JUST IN: Trump Back On Colorado’s Primary Ballot

After the Colorado Republican State Central Committee appealed the disqualification of former President Donald J. Trump from the Colorado primary ballot, the former president is back on the ballot, marking a significant victory for the Trump camp and his supporters nationwide.

The legal maneuver challenged the earlier ruling that had disqualified Trump from the ballot, citing constitutional grounds. The Colorado Secretary of State stated in a press release today that Trump would be included on ballots for primary voters.

Central to the Committee’s argument was the assertion that the disqualification of Trump violated the First Amendment Right of Association. They contended that preventing the Republican Party from choosing its candidate infringed upon their constitutional rights.

Additionally, the petition raised questions about the application of Section Three of the Fourteenth Amendment, particularly whether it allows states to unilaterally remove candidates from ballots without Congressional action.

“By excluding President Trump from the ballot, the Colorado Supreme Court engaged in an unprecedented disregard for the First Amendment right of political parties to select the candidates of their choice and a usurpation of the rights of the people to choose their elected officials,” lawyers representing the Colorado GOP wrote.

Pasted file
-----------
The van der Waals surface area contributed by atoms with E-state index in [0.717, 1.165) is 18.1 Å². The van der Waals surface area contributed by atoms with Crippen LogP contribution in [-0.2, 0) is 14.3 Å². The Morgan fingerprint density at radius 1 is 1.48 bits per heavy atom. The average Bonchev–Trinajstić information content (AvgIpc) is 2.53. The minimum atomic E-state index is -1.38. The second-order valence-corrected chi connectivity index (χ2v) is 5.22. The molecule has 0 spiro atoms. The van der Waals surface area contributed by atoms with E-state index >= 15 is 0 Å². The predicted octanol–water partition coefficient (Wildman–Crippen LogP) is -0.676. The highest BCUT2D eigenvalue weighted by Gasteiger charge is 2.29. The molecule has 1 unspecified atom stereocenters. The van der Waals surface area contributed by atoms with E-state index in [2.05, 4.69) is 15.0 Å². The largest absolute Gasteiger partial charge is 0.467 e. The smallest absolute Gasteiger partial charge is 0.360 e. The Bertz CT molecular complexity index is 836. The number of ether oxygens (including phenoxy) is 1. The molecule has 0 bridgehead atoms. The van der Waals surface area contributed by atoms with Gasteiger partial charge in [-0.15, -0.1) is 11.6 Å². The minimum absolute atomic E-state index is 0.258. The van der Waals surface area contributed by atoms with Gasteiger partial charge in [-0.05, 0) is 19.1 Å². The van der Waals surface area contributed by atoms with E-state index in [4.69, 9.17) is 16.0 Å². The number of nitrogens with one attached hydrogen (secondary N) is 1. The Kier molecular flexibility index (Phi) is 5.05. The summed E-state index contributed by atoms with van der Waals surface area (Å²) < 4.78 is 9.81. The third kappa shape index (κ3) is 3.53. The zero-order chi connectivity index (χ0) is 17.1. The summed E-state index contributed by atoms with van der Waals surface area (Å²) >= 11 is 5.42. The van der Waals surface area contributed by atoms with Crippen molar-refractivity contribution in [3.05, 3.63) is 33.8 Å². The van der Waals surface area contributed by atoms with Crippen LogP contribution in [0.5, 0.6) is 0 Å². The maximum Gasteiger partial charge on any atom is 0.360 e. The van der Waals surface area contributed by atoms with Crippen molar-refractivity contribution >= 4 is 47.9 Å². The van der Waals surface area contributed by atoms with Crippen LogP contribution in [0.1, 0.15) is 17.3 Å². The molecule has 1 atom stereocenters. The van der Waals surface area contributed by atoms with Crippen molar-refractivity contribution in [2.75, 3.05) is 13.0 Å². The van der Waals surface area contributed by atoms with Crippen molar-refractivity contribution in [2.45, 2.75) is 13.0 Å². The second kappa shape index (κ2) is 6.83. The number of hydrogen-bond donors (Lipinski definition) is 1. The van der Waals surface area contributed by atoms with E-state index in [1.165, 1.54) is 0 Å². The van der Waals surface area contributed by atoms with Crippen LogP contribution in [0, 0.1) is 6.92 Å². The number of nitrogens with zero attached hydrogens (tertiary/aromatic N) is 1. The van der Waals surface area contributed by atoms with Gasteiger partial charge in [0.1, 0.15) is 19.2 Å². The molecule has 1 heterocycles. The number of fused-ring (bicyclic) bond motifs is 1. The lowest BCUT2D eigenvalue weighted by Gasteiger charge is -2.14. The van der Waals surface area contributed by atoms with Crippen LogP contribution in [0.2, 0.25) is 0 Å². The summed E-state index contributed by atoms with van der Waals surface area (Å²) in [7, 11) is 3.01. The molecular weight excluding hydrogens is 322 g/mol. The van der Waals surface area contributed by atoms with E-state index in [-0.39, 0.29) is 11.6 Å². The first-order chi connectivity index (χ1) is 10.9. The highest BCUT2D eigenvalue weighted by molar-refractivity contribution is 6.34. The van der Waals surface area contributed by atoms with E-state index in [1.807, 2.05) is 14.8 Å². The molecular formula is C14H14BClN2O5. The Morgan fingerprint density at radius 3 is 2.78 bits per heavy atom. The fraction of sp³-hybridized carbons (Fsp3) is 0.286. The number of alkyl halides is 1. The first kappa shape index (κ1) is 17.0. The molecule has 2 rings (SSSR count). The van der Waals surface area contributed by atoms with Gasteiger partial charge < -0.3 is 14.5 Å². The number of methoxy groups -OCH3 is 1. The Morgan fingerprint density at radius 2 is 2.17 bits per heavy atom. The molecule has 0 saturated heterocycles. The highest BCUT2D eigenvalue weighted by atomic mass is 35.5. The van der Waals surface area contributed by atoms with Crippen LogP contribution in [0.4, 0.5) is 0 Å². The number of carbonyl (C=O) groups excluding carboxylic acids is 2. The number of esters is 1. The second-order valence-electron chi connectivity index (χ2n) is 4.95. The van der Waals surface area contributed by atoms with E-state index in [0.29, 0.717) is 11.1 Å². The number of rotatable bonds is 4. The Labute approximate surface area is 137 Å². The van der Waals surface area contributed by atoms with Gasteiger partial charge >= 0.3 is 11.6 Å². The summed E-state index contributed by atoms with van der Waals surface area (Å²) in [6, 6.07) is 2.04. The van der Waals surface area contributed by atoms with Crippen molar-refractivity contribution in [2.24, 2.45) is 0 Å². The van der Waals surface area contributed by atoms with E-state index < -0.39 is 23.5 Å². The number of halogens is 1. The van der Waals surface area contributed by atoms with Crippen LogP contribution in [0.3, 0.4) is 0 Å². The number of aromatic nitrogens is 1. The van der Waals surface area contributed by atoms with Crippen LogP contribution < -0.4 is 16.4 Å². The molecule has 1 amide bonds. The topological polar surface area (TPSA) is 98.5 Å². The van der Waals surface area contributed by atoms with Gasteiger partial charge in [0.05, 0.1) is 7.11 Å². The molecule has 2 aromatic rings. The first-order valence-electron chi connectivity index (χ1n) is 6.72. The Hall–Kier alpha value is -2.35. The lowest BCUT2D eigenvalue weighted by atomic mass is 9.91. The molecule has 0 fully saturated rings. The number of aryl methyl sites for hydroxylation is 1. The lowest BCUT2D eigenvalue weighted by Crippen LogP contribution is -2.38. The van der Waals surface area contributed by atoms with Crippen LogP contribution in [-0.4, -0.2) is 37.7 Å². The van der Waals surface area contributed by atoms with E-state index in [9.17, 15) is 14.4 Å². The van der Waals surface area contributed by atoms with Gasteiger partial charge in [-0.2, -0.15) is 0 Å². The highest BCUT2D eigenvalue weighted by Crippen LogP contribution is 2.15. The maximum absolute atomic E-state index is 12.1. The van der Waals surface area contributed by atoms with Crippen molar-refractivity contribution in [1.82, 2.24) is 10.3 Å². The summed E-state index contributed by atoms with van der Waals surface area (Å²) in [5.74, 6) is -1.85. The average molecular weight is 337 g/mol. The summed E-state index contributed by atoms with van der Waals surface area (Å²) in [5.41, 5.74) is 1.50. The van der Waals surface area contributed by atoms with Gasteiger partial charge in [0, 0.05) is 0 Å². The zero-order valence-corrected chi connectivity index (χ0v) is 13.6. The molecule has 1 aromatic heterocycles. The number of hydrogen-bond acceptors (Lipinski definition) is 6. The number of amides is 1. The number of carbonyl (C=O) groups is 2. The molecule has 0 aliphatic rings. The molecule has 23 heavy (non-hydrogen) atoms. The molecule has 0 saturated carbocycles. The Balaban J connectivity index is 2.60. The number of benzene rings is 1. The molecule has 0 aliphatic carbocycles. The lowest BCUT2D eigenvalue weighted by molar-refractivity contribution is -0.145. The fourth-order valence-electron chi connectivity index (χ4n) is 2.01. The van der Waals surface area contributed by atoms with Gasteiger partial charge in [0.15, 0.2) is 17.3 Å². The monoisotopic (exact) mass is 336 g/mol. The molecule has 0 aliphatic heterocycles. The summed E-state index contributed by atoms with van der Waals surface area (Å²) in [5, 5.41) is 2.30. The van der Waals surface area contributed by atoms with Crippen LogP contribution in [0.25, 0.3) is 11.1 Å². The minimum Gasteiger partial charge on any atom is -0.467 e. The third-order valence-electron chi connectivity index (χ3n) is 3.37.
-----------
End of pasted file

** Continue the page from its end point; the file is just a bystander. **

The case has sparked a national debate on the eligibility of presidential candidates, with Trump’s situation being at the forefront. The Colorado Supreme Court’s decision raised concerns across the political spectrum, leading to the challenge.

“Rejecting a long history of precedent, a state Supreme Court has now concluded that individual litigants, state courts, and secretaries of state in all 50 states plus the District of Columbia have authority to enforce Section Three of the Fourteenth Amendment,” the GOP wrote.

The Colorado Supreme Court had earlier ruled against Trump’s eligibility, citing the Fourteenth Amendment’s insurrectionist ban. The appeal has led to an indefinite extension of the state court’s pause on the ruling, initially set to expire on January 4.

Colorado Secretary of State Jena Griswold announced that Trump would be included on the primary ballot by the January 5 certification deadline, unless the U.S. Supreme Court upholds the lower court’s ruling or declines to take up the case.

“The Colorado Supreme Court got it right. This decision is now being appealed,” she said. “I urge the U.S. Supreme Court to act quickly given the upcoming presidential primary election.”

The situation presents a unique constitutional dilemma. The Colorado GOP argues that the state Supreme Court’s decision infringes upon the First Amendment rights of political parties to select their candidates. Additionally, they contend that the insurrectionist ban, as applied to presidents, is a misinterpretation of the Constitution, a matter only Congress can enforce.

The contrasting rulings in Colorado and Michigan, where Trump remains on the ballot, have shown the national implications of the case. The U.S. Supreme Court’s involvement is now crucial in setting a legal precedent that could affect Trump’s candidacy across the country.

With critical deadlines approaching, including the mailing of ballots to military voters by January 20 and the commencement of primary voting on February 26, the U.S. Supreme Court’s decision will have a huge impact. Trump’s reinstatement on Colorado’s primary ballot, pending the U.S. Supreme Court’s decision, however, marks a pivotal moment in the 2024 election cycle.






Leave a Reply

Your email address will not be published. Required fields are marked *